You can also mix and match different types of investments based on your risk tolerance, time horizon and personal preferences by using individual stocks, fractions of stocks, mutual funds or exchange traded funds (ETFs).

Stay invested throughout your military career

If you’ve been investing for a while, you may have short-term financial goals in mind, like buying your first home or starting a family. However, a military career brings unique challenges such as: B. moving from time to time with PCS orders. By continuing to invest, you can reach your financial goals faster despite the interruptions from the unique challenges you face in the military.

The best way to do this is to diversify your investments so that you don’t put all your eggs in one basket. For the uncertainty that comes with a military career, diversification – while not guaranteeing against loss – allows you to weather the ups and downs of the market and stay in the fight. You can diversify your options to lower your risk by spreading your money across and within different asset classes such as stocks, bonds, and cash.

As your rank and salary increase, so should your savings. For those receiving bonuses for resuming or renewing their service, investing is a great opportunity to put that money to work. One way to do this is to invest in your future retirement. While retirement may seem a long way off, the sooner you start, the better prepared you are.

opening Individual retirement account, either a Roth IRA or a traditional IRA, and monthly dues are extra cushion that can prepare you for retirement or extend your money in retirement.

Keep investing after military service

For those who are retiring from the military, remember that while your service is coming to an end, your investments should not be. Whether you’re embarking on a new career path or retiring, investing can continue to help you achieve your new goals.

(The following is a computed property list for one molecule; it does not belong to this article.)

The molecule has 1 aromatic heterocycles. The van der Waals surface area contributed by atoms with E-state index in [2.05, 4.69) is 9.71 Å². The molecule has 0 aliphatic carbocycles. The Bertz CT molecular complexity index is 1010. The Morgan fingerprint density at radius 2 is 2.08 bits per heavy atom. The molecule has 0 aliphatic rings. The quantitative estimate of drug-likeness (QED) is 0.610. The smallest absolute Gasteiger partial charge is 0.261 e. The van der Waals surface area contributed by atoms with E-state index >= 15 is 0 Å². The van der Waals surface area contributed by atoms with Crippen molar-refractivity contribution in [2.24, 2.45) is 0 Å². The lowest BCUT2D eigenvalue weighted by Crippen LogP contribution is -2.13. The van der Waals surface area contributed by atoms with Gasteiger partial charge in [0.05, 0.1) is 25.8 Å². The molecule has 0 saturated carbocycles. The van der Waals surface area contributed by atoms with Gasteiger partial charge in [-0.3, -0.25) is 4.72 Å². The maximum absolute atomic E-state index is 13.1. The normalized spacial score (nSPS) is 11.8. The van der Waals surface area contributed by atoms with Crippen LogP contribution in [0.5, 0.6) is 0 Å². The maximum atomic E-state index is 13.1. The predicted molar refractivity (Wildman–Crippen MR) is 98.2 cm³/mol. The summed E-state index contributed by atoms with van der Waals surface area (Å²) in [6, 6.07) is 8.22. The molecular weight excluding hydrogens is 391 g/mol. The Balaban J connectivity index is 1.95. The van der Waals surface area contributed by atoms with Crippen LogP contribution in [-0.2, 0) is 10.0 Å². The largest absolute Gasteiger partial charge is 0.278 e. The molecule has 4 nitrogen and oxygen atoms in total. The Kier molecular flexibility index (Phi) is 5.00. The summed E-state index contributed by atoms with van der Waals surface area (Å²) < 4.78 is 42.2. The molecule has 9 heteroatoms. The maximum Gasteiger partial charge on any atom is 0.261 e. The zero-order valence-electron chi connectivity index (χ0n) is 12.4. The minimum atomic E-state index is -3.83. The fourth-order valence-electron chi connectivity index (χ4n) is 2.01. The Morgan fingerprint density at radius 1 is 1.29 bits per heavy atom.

Your investment strategy should be tailored to the life path you will take after retiring from the military. Talking to a financial advisor about your unique needs can help you determine your options to maximize your money in the next chapter of your life. New subscription financial planning services make access to personalized investment management and financial advice more affordable and accessible.

As you begin a second career, you will be presented with various benefits and options, such as a 401 (k) plan. If your company offers a 401 (k) and employer investment match, registering and setting up automatic deductions from your paychecks is an easy way to help make your retirement. If you are able, you should consider contributing at least up to the employer’s salary in order to reap this company benefit.

No matter what the next stage of your life, moving out of the military brings new opportunities. Keep learning and keep investing.

With smart investments you can live comfortably and prepare for a financially secure future. visit Schwab Moneywise to learn more about financial planning and how Schwab can help you achieve financial security.

The information contained here is for general informational purposes only and is not to be understood as an individual recommendation or personalized investment advice. The types of securities and investment strategies mentioned may not be suitable for everyone. Each investor must review a securities transaction for their own particular situation.

All expressions of opinion are subject to change without notice in response to changing market conditions.

Investing involves risks, including losing capital.

Diversification strategies do not secure profits and do not protect against losses in declining markets.

Brokerage products: Not FDIC insured • No bank guarantee • May lose value